Medidata Blog

Just 2% of ClinOps Teams Complete All of Their Tasks on Time

Jan 30, 2020 - 2 min read
Just 2% of ClinOps Teams Complete All of Their Tasks on Time

Previously, we shared survey results revealing clinical trial conduct changes and the impact these changes are having on the workload of ClinOps personnel. Today, we’ll look more closely at how these changes are affecting their ability to complete their work. 

To recap our first blog, 90% of respondents said their workload increased as a result of clinical trial oversight, with 30% saying the increase was significant. Increasing regulatory requirements, resource constraints and project complexity were some of the reasons cited for the work surge.

It’s not a surprise that many ClinOps teams aren’t able to handle the increased workload amid increasing clinical trial complexity. As a result, tasks are getting done late or not at all. And that’s exactly what our survey results showed.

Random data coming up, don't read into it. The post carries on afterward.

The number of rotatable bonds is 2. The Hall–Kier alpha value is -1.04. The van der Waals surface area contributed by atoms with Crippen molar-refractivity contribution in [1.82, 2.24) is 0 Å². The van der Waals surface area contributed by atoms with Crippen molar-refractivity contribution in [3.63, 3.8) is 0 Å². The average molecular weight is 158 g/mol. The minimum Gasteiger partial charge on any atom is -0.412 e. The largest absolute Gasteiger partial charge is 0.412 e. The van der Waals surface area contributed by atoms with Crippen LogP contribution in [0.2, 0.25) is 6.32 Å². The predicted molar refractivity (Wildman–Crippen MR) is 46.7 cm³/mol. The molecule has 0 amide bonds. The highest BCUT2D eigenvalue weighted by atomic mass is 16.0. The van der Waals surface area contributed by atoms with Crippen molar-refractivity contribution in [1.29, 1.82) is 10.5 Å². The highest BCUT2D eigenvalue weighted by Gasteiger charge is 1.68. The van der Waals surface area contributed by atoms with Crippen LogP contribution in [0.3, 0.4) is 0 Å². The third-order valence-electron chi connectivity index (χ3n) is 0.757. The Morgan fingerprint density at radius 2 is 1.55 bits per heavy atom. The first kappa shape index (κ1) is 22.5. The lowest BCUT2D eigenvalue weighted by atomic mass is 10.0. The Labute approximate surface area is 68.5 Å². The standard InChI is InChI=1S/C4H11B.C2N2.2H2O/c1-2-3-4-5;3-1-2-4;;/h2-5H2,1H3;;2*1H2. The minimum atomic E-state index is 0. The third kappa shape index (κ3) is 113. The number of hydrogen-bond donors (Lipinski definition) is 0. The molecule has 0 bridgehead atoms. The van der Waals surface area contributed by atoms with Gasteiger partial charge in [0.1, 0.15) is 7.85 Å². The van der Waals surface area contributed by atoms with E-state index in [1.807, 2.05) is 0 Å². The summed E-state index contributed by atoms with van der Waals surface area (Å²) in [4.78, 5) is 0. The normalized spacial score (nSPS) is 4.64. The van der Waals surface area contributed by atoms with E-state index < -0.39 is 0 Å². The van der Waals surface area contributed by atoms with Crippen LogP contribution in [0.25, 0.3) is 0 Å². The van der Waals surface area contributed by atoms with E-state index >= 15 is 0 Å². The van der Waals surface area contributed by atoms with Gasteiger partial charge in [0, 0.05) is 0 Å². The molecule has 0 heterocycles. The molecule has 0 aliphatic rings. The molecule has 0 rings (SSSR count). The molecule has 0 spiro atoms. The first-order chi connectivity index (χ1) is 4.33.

Just 2% of respondents said they completed all their tasks on time. About 25% completed 75-99% of tasks on schedule and just under half -- 48% -- completed 50-74% of their tasks on time. These results indicate ClinOps team have more work than they can handle and need assistance prioritizing tasks. Teams are not able to finish a significant number of tasks on time and are spending a significant amount of time on tasks that aren’t value-added. As a result, important issues may not be addressed quickly, or even fall through the cracks.

Reasons cited for individuals’ inability to complete tasks on time included:

  • budget constraints
  • difficulties with patient recruitment and enrollment
  • poor data and analytics
  • multiple systems that don’t communicate with each other
  • coordination between sites
  • growing complexity of tasks

When asked where they focus their time, 53% of respondents said that at least ¼ of their time was spent on issues that had little impact on outcomes, and 17% are spending more than half their time on such issues. Inadequate site management and lack of prioritization were cited as the main reasons for this.

In our next blog, we’ll examine how clinical trial changes and resulting workload are impacting respondents’ ability to quickly identify issues and leverage insights to shape strategic direction.




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